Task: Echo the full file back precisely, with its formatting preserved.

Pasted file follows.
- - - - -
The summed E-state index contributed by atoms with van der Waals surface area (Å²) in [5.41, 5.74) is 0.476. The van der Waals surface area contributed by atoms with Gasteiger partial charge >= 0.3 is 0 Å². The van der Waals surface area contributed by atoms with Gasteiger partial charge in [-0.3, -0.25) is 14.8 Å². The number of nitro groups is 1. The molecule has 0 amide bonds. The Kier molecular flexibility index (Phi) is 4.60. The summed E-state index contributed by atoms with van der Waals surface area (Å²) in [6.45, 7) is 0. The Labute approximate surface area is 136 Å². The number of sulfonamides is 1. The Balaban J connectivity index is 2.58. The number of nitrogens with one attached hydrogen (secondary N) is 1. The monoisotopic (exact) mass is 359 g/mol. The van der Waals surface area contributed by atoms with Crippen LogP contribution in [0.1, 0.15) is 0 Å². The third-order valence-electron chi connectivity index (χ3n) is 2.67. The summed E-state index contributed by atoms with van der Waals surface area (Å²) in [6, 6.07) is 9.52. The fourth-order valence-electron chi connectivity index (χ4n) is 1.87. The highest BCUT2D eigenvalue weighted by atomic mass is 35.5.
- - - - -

The summed E-state index contributed by atoms with van der Waals surface area (Å²) in [5.41, 5.74) is 0.476. The van der Waals surface area contributed by atoms with Gasteiger partial charge >= 0.3 is 0 Å². The van der Waals surface area contributed by atoms with Gasteiger partial charge in [-0.3, -0.25) is 14.8 Å². The number of nitro groups is 1. The molecule has 0 amide bonds. The Kier molecular flexibility index (Phi) is 4.60. The summed E-state index contributed by atoms with van der Waals surface area (Å²) in [6.45, 7) is 0. The Labute approximate surface area is 136 Å². The number of sulfonamides is 1. The Balaban J connectivity index is 2.58. The number of nitrogens with one attached hydrogen (secondary N) is 1. The monoisotopic (exact) mass is 359 g/mol. The van der Waals surface area contributed by atoms with Crippen LogP contribution in [0.1, 0.15) is 0 Å². The third-order valence-electron chi connectivity index (χ3n) is 2.67. The summed E-state index contributed by atoms with van der Waals surface area (Å²) in [6, 6.07) is 9.52. The fourth-order valence-electron chi connectivity index (χ4n) is 1.87. The highest BCUT2D eigenvalue weighted by atomic mass is 35.5.